Jexaa JexTab 812 HD review

Barry de la Rosa
8 Oct 2011
Our Rating 
Price when reviewed 
inc VAT

Good build quality and a working Android Market make this 8in tablet stand out from the crowd, but we'd recommend holding off for an Android 3.2 tablet



8 in 1,024x768 display, 560g, 1.2GHz Rockchip 2918 (Cortex A8), 512MB RAM, 8GB disk, Android 2.3

Most tablets we see are either 7in or 10in models, but Jexaa's JexTab 812 HD has an unusual 8in screen with a 1,024x768 resolution. Also, instead of the latest version of Android, Honeycomb 3.2, it runs Android 2.3, which is really a smartphone rather than tablet operating system. On some budget tablets this is a recipe for disaster: to make sure that incompatible apps aren't installed, some manufacturers remove access to the Android Market. Jexaa has instead used a standard Android installation, and in our testing we didn't find any apps that wouldn't work correctly.

Jexaa JexTab 812 HD

The problem with installing Android 2.3 on a tablet is that the operating system doesn't support large resolutions. We're not sure how Jexaa has gotten around this, but we found most common apps - such as Amazon's Kindle app, NewsRob (our favourite newsreader) and Google Maps - had no problems stretching to fit the screen's larger resolution. Even games such as Angry Birds worked fine. What you'll miss out on is Android 3's dual-pane views for apps such as email, where your inbox and the currently selected message are displayed side-by-side.

For a budget tablet, the JexTab feels well made, with an aluminium frame and a glossy plastic casing. It has a fairly plain design, but the aluminium helps to protect the ports which are all on the left side. There's a standard 3.5mm headphone jack, a mini-USB data port, a mini-HDMI output and a Type A USB host port, as well as a microSDHC card slot.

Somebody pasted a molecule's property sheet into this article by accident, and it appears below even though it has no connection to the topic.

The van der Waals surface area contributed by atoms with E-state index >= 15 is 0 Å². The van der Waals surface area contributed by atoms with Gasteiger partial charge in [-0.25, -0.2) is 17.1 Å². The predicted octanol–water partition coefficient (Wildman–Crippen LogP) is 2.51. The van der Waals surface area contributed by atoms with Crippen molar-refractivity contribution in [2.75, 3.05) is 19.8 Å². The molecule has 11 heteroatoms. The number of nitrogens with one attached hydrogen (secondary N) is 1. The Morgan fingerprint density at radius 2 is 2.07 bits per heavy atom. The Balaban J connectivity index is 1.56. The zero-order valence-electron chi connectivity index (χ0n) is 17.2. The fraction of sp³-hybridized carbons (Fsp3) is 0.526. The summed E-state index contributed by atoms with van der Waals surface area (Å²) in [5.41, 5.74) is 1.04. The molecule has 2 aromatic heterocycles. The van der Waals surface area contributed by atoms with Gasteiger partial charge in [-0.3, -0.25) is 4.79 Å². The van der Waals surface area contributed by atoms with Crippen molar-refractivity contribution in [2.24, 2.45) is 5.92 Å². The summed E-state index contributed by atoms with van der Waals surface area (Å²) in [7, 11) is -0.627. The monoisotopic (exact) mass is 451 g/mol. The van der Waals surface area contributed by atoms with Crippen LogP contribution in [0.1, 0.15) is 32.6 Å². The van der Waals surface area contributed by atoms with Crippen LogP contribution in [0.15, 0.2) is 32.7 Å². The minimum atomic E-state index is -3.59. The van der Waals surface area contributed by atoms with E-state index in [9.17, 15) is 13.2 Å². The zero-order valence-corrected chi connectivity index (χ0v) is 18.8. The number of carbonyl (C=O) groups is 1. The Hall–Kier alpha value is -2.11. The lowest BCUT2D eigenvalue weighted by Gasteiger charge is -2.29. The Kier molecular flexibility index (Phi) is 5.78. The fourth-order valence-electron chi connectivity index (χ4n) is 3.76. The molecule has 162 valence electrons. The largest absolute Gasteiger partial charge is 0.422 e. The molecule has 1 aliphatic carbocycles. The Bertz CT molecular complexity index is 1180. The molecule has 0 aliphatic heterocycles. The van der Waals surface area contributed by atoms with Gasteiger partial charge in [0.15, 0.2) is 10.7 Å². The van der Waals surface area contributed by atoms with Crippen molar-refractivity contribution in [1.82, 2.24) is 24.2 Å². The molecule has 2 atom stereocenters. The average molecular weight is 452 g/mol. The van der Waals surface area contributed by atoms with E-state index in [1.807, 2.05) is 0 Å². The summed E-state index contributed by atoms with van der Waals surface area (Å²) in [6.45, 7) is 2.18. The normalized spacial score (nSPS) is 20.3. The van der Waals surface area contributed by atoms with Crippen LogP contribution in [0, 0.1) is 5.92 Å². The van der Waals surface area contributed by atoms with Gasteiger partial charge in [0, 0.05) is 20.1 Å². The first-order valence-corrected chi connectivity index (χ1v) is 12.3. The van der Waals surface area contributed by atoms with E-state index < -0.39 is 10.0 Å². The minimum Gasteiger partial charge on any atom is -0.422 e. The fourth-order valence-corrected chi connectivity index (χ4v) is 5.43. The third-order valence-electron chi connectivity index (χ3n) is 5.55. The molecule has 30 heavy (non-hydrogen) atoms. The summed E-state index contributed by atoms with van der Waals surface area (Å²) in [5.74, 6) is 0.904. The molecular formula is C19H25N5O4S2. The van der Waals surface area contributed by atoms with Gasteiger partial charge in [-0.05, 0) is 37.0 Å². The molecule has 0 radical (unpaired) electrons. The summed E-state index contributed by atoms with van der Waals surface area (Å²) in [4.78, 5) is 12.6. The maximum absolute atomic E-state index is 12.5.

Jexaa JexTab 812 HD ports

The host port supports 3G dongles, so you can get online away from Wi-Fi networks. In our tests, however, we couldn't get it to work with the latest Huawei E367 HSPA+ dongle or its predecessor, the E1750 (called the Premium and Standard dongles from the Three network). An older E160G did work, however, and we managed to get it working using some information gleaned from the web. Unfortunately, there's no information on Jexaa's website on supported dongles or the settings required to get them working, so we hope this will be rectified soon.

Of course, the USB host port also means you can insert flash drives and external hard disks to access their files. The JexTab supports both FAT32 and NTFS partitions, so most PC-formatted disks will work. Jexaa has installed a file manager app so you can even copy files from a flash drive to a microSD card or to the JexTab's internal memory.

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